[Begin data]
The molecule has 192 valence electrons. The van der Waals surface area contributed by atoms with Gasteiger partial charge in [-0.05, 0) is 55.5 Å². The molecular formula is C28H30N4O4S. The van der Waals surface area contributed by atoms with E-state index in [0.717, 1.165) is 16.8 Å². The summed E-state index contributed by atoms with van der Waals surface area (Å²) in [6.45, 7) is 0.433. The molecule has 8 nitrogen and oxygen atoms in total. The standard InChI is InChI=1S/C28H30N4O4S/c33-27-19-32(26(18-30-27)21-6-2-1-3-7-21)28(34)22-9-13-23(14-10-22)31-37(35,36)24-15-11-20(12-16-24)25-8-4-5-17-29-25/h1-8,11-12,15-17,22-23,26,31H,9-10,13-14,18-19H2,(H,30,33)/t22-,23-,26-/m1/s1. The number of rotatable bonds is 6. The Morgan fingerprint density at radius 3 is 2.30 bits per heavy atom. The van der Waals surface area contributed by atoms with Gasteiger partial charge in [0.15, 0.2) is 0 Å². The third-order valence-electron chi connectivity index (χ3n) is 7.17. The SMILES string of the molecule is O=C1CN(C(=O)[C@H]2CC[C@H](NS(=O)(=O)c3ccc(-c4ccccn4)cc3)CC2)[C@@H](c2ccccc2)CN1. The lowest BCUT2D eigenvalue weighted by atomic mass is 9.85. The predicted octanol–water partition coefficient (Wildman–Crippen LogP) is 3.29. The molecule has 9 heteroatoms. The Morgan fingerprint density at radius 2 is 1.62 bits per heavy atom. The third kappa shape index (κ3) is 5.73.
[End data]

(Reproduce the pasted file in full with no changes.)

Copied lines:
The molecule has 192 valence electrons. The van der Waals surface area contributed by atoms with Gasteiger partial charge in [-0.05, 0) is 55.5 Å². The molecular formula is C28H30N4O4S. The van der Waals surface area contributed by atoms with E-state index in [0.717, 1.165) is 16.8 Å². The summed E-state index contributed by atoms with van der Waals surface area (Å²) in [6.45, 7) is 0.433. The molecule has 8 nitrogen and oxygen atoms in total. The standard InChI is InChI=1S/C28H30N4O4S/c33-27-19-32(26(18-30-27)21-6-2-1-3-7-21)28(34)22-9-13-23(14-10-22)31-37(35,36)24-15-11-20(12-16-24)25-8-4-5-17-29-25/h1-8,11-12,15-17,22-23,26,31H,9-10,13-14,18-19H2,(H,30,33)/t22-,23-,26-/m1/s1. The number of rotatable bonds is 6. The Morgan fingerprint density at radius 3 is 2.30 bits per heavy atom. The van der Waals surface area contributed by atoms with Gasteiger partial charge in [0.15, 0.2) is 0 Å². The third-order valence-electron chi connectivity index (χ3n) is 7.17. The SMILES string of the molecule is O=C1CN(C(=O)[C@H]2CC[C@H](NS(=O)(=O)c3ccc(-c4ccccn4)cc3)CC2)[C@@H](c2ccccc2)CN1. The lowest BCUT2D eigenvalue weighted by atomic mass is 9.85. The predicted octanol–water partition coefficient (Wildman–Crippen LogP) is 3.29. The molecule has 9 heteroatoms. The Morgan fingerprint density at radius 2 is 1.62 bits per heavy atom. The third kappa shape index (κ3) is 5.73.